Just finished beating Adventures of Pip, by Tic Toc Games. The full release will be available in May for Xbox One, PS4, 360, PC, Mac and Wii U, but it got an early release on Steam. I’m not sure how completely done the game is though. At least I’m hoping what was released on Steam isn’t the finished product. It seems almost fully polished. It’s a solid platformer with excellent controls and all gameplay elements are there and I didn’t encounter any bugs, but it’s lacking some music. Worlds 2 and 3 use the same tracks and every stage in each world uses the same music throughout. Boss music is also sadly absent. There just wasn’t enough variety. Jake Kaufman is responsible for the soundtrack and I’ve never been disappointed by his work, so I’m hoping it all just hasn’t been added in yet.
Honestly, I’ve never been a big fan of pure platforming games. I’ll play them, but they tend to get too aggravating too fast or I simply lose interest because there’s generally no substance. Adventures of Pip provided just the right amount of difficulty (for me anyway) and had a few challenges but nothing that got too rage-quit inducing. For the less casual platform gamer, I can see this game getting picked up and blown through in a single sitting.
Overall I enjoyed the game, which for the designer of a platformer, is quite a challenge to get me to say. Below is the full playthrough done on Twitch, laid out stage by stage. We had some technical difficulties throughout. Audio levels especially in the first video. It’s mostly the commentary (which is asinine anyway) that has problems. Game audio is pretty much fine.
About a month ago I stumbled across something called “My Retro Game Box” on my friend’s Facebook feed. It was another one of those box-a-month subscription programs where they fill a box with random goodies and send it to you, except this one was specifically retro video games. Obviously I was immediately interested. I did some research and found out that it’s a relatively new, small mom & pop operation run out of Scotland. Now my collection has gotten to the point where the games that I am missing are very specific, so I was a little skeptical about signing up for a subscription where I would be sent random games. But I was curious enough to see how it all worked out, so I signed up for 1 month just to check it out.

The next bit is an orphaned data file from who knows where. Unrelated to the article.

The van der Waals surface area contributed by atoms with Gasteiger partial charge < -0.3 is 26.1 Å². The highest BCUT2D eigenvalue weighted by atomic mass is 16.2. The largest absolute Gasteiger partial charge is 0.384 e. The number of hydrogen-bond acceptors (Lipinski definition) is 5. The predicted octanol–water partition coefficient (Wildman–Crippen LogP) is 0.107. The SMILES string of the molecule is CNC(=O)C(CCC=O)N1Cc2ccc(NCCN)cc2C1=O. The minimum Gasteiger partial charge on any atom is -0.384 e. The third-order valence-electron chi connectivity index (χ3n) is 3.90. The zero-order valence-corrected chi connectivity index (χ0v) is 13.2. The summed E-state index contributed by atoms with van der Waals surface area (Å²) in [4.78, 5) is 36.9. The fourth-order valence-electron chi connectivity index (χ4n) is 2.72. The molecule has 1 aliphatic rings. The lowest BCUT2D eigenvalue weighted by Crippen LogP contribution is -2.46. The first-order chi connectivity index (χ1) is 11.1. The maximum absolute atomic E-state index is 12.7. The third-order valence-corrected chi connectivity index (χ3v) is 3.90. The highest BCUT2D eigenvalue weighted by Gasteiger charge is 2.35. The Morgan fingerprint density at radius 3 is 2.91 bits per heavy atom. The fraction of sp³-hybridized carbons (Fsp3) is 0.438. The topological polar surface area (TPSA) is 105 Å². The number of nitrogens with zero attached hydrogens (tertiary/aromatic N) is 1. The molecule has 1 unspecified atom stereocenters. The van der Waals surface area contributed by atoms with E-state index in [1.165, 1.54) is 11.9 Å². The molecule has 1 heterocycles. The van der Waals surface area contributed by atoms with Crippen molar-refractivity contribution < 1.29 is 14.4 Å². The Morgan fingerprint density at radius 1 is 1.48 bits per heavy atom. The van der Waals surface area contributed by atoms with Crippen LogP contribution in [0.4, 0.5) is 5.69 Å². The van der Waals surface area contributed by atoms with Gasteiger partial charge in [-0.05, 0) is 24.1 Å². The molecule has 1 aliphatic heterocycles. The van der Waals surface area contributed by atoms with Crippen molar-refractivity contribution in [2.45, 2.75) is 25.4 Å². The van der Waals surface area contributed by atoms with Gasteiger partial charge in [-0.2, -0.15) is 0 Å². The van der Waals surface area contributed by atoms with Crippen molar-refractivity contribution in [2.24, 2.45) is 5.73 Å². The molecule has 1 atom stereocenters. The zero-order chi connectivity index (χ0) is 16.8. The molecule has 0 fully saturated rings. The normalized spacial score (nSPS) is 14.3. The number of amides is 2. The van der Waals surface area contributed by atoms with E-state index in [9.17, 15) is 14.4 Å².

They’re very friendly and right off the bat they send you a questionnaire asking you to list all the games you have for NES, SNES, Genesis/Mega Drive, N64, Sega Master System, Game Boy, and Game Boy Advance and then even asked what game preferences you had and said they would strive their best not to send you things outside of your personal tastes. One of the things I found most intriguing, is that they give you the option to get PAL or NTSC games. Doubtful it would ever reach me, but I’d love to see Probotector, the PAL version of Contra where everything is a robot, arrive in one of my boxes. They give you the option to do subscriptions by 1 month for £23, 3 months for £65, 6 months £125, and a year for £230. All those prices are in British pounds sterling btw, for those who didn’t understand what they funny symbol was. I was glad they single month purchases for those who wish to remain noncommittal and it allowed me to take just a taste of what they had to offer.
A few days ago, in my mailbox was a unassuming, nondescript, small, rectangular, brown box. And I never would have known it was from a subscription service if it didn’t have a little round sticker on it from, “My Retro Game Box.” To add to the mystery of what games you are randomly sent, they place them in these delightful little striped paper bags. I ended up getting Wrath of the Black Manta and Defender of the crown, both for the NES and both rather ho-hum games. But I also got Dr. Mario for the Game Boy and it was the PAL version, so I was happy about that. I’d actually rather get PAL games. Feels more exotic.
Overall, I’m pleased with this service. I decided to go for another month more out of curiosity than anything else. There’s something exciting about random video games. With ebay, Craig’s List, Amazon, etc, the thrill of the hunt is gone. I don’t expect to ever get Earthbound, or Chrono Trigger or anything of course, but there’s almost 800 games for the NES alone and I don’t even have half of them. My only complaint with My Retro Game Box would have to be their website. It’s rather bland and unintuitive. I understand that they are just starting out and it’s only like 2 people working on it, so I can look past it.